First Article: Crying out for medieval times in Taaffe’s Castle
I know where meat comes from. I know it doesn’t just miraculously turn up in shrink-wrapped containers. Even so, there is something quite gruesomely visceral about seeing rabbits being ungloved of their skin, gutted and cut up, as happened yesterday. Especially when it’s being done in the open air, with medieval-type implements, and you’re wondering quietly about cross contamination involving raw meat, no running water and the unspeakable facilities behind a curtain that pass for a toilet, writes ROSITA BOLAND
Reader, we ate those rabbits. If it were not for the dazzling skills of Panda and Alex, who appear undaunted by anything, and who know more about medieval life than seems sensible, the rabbits would still be hanging there uneaten. As it was, they ended up in a cast-iron cauldron – “for the 13th century, it should be copper, not cast-iron”, observed Panda – with parsnips, carrots and herbs.
The stew took three hours or possibly four (we don’t have watches) to cook over our fire that kept going out when it rained. The parsnips never did cook properly. We also had two wood pigeons, which Dominick tried baking in clay, but the result was total cremation.
As we go about our medieval business in cloaks on the streets of Carlingford, the public keep asking us what the prize is for spending a week in Taaffe’s Castle. There is no prize. Last night, I asked the others if they would have done this if it was being filmed for television. Only two said yes. I believe them. The real attraction for them all is to genuinely live a medieval life for a week, and to learn something more about living off the land.
I don’t think anyone, the organisers included, expected that the public would be quite so fascinated by our presence in the castle. They are coming in scores to wander round our compost yard, peer at the sheepskins and cow hides we’re sleeping under, examine our tankards and ask thousands of questions.
Just to confuse things, Taaffe’s Castle is 16th century, but we are trying to live a 13th century life. The public visit from noon to 6pm, and no offence to the lovely curious people of Carlingford, but it was a relief when the pallisade closed yesterday and we had the castle to ourselves again. Frankly, it’s exhausting being Living History. The closest I’ve come to it before was spending a day making apple tarts in Bunratty Folk Park, but there I ate food in the tearooms that I didn’t have to forage for, and I got to go home that evening to a proper bed.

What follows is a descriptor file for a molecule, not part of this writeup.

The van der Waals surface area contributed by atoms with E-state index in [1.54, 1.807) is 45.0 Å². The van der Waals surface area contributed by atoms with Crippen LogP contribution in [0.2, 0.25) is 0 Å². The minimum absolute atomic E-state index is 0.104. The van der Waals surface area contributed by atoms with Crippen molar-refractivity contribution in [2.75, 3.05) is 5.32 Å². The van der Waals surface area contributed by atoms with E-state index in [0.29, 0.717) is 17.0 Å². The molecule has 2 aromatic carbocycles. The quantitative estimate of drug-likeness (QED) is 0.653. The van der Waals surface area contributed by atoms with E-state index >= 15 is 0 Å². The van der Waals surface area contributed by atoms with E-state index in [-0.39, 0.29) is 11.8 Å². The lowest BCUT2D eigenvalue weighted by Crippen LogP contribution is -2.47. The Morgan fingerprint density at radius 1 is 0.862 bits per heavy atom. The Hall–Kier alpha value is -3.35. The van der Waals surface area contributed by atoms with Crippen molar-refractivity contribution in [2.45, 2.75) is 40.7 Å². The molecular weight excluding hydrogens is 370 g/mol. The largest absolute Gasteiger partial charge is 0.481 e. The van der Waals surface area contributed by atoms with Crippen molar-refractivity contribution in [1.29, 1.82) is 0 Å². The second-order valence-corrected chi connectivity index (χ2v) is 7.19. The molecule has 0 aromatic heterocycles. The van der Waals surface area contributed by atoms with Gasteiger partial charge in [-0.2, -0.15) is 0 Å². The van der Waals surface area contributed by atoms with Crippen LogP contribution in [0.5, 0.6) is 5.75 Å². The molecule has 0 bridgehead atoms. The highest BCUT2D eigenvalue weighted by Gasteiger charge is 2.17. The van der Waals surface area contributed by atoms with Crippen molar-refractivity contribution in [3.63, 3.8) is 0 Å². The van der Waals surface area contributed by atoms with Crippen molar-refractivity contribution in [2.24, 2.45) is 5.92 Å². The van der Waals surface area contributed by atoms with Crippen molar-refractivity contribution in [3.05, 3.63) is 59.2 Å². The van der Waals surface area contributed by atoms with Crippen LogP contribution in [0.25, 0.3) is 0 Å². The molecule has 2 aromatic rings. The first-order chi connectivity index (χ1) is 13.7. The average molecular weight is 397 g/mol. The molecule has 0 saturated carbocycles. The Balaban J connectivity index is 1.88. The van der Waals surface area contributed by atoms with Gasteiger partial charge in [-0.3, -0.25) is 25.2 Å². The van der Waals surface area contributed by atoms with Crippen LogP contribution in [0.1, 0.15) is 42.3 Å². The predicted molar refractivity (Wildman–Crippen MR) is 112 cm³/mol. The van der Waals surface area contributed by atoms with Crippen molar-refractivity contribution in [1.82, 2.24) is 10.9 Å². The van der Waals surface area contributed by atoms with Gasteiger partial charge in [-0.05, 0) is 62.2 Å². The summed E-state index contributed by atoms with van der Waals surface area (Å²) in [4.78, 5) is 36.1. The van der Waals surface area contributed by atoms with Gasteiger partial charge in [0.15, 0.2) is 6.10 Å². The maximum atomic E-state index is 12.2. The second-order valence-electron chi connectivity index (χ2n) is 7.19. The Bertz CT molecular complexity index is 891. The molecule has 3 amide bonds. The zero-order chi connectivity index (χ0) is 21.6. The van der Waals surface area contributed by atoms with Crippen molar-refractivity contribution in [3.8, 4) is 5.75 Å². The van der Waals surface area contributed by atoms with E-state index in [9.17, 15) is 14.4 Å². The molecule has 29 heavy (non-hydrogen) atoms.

In case anyone is wondering, yes, I am eating what everyone else is eating (and nothing else), and yes, I am sleeping in the castle.
It was late when we sat down to eat our rabbit stew in the courtyard with no roof. There is a small square of tarpaulin over the table but, unfortunately, the table is bigger than the tarpaulin, which means that when it rains – and my, how it poured in Carlingford that night – we got wet. More about that anon. Along with the stew, I can disclose we drank wine that came from the 21st century, which mysteriously appeared via “some kind donor”, according to Johanna and Emma, and we did not look our non-medieval gift horse in the mouth.
We wash our dishes in the garden of a nearby house that has a water feature stream. Moss, Tomás and I have discovered, helps remove rabbit grease from tin plates, when you have only cold water to wash with.
But back to the rain on the first night. It drove us from the outdoor courtyard to inside the castle, where we soon identified areas where the roof leaked.
One of these was right over Alex’s pallet, which was decidedly no fun for him at all.
A thick layer of compost had been laid in the yard outside before we moved in. Under the deluge, rivers formed, and the entire area became sludge. Panda heroically went out in the rain to shovel earth and dig paths to drain off the water. The rest of us remained inside and played spot the leak by candlelight. The castle is damp, but really, what else was anyone expecting? It hasn’t been lived in for centuries.
From now on, we have to source our own food. The rabbits, pigeons, vegetables, honey, loaf of bread and country butter that were there as basics when we arrived – plus eggs later donated by an admirer of Bernie’s – have now all been devoured, bar the incinerated pigeons.
The others are missing tea, coffee and cigarettes.
I’m not sure what it is that I’m particularly missing, but I think it’s my 21st century life.
Source: Irish Times